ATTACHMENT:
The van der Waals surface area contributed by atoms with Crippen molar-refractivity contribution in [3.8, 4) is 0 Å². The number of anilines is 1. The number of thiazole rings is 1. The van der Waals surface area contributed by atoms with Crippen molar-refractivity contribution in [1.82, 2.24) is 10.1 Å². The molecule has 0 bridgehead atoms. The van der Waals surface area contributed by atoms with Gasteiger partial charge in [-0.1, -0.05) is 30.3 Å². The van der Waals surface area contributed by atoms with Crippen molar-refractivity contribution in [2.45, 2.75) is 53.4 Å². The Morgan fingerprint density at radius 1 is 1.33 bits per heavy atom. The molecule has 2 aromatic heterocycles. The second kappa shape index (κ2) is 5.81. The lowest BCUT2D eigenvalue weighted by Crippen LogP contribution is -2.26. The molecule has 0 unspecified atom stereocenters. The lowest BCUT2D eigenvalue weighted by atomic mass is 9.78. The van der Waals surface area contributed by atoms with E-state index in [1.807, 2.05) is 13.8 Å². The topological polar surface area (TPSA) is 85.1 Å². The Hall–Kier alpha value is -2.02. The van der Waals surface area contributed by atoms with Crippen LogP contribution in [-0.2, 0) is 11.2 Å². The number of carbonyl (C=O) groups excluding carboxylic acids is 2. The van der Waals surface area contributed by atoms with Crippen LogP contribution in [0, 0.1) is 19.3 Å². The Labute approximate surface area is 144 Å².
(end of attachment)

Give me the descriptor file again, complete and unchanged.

The van der Waals surface area contributed by atoms with Crippen molar-refractivity contribution in [3.8, 4) is 0 Å². The number of anilines is 1. The number of thiazole rings is 1. The van der Waals surface area contributed by atoms with Crippen molar-refractivity contribution in [1.82, 2.24) is 10.1 Å². The molecule has 0 bridgehead atoms. The van der Waals surface area contributed by atoms with Gasteiger partial charge in [-0.1, -0.05) is 30.3 Å². The van der Waals surface area contributed by atoms with Crippen molar-refractivity contribution in [2.45, 2.75) is 53.4 Å². The Morgan fingerprint density at radius 1 is 1.33 bits per heavy atom. The molecule has 2 aromatic heterocycles. The second kappa shape index (κ2) is 5.81. The lowest BCUT2D eigenvalue weighted by Crippen LogP contribution is -2.26. The molecule has 0 unspecified atom stereocenters. The lowest BCUT2D eigenvalue weighted by atomic mass is 9.78. The van der Waals surface area contributed by atoms with E-state index in [1.807, 2.05) is 13.8 Å². The topological polar surface area (TPSA) is 85.1 Å². The Hall–Kier alpha value is -2.02. The van der Waals surface area contributed by atoms with Crippen LogP contribution in [-0.2, 0) is 11.2 Å². The number of carbonyl (C=O) groups excluding carboxylic acids is 2. The van der Waals surface area contributed by atoms with Crippen LogP contribution in [0, 0.1) is 19.3 Å². The Labute approximate surface area is 144 Å².